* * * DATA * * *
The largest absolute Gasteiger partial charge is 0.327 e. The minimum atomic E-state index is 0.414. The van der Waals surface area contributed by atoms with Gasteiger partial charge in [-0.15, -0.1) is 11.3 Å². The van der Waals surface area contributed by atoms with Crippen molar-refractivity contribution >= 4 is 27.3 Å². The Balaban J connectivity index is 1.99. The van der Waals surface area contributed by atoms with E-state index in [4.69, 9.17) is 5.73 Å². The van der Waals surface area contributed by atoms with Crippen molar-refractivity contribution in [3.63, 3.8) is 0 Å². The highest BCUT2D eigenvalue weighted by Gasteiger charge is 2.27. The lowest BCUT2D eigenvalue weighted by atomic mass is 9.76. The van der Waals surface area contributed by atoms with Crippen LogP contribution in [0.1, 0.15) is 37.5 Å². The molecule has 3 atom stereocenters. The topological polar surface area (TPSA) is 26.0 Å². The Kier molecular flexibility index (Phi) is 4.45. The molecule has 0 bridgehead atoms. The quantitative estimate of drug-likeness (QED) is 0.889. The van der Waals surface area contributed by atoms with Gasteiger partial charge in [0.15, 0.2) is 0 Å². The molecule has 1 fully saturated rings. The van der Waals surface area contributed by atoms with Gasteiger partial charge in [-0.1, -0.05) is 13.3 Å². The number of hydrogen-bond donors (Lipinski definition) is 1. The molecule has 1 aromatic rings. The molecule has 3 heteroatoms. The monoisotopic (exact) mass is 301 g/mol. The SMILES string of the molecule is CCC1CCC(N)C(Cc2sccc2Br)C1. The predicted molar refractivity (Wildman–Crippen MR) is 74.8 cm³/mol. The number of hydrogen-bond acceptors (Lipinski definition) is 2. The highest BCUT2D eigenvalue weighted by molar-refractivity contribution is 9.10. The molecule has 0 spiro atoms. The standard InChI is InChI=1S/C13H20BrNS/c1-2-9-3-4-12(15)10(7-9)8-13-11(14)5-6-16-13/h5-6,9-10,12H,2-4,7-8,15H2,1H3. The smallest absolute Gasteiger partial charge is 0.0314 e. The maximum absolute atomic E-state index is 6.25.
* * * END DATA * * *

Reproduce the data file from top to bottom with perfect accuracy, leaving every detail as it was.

The largest absolute Gasteiger partial charge is 0.327 e. The minimum atomic E-state index is 0.414. The van der Waals surface area contributed by atoms with Gasteiger partial charge in [-0.15, -0.1) is 11.3 Å². The van der Waals surface area contributed by atoms with Crippen molar-refractivity contribution >= 4 is 27.3 Å². The Balaban J connectivity index is 1.99. The van der Waals surface area contributed by atoms with E-state index in [4.69, 9.17) is 5.73 Å². The van der Waals surface area contributed by atoms with Crippen molar-refractivity contribution in [3.63, 3.8) is 0 Å². The highest BCUT2D eigenvalue weighted by Gasteiger charge is 2.27. The lowest BCUT2D eigenvalue weighted by atomic mass is 9.76. The van der Waals surface area contributed by atoms with Crippen LogP contribution in [0.1, 0.15) is 37.5 Å². The molecule has 3 atom stereocenters. The topological polar surface area (TPSA) is 26.0 Å². The Kier molecular flexibility index (Phi) is 4.45. The molecule has 0 bridgehead atoms. The quantitative estimate of drug-likeness (QED) is 0.889. The van der Waals surface area contributed by atoms with Gasteiger partial charge in [0.15, 0.2) is 0 Å². The molecule has 1 fully saturated rings. The van der Waals surface area contributed by atoms with Gasteiger partial charge in [-0.1, -0.05) is 13.3 Å². The number of hydrogen-bond donors (Lipinski definition) is 1. The molecule has 1 aromatic rings. The molecule has 3 heteroatoms. The monoisotopic (exact) mass is 301 g/mol. The SMILES string of the molecule is CCC1CCC(N)C(Cc2sccc2Br)C1. The predicted molar refractivity (Wildman–Crippen MR) is 74.8 cm³/mol. The number of hydrogen-bond acceptors (Lipinski definition) is 2. The highest BCUT2D eigenvalue weighted by molar-refractivity contribution is 9.10. The molecule has 0 spiro atoms. The standard InChI is InChI=1S/C13H20BrNS/c1-2-9-3-4-12(15)10(7-9)8-13-11(14)5-6-16-13/h5-6,9-10,12H,2-4,7-8,15H2,1H3. The smallest absolute Gasteiger partial charge is 0.0314 e. The maximum absolute atomic E-state index is 6.25.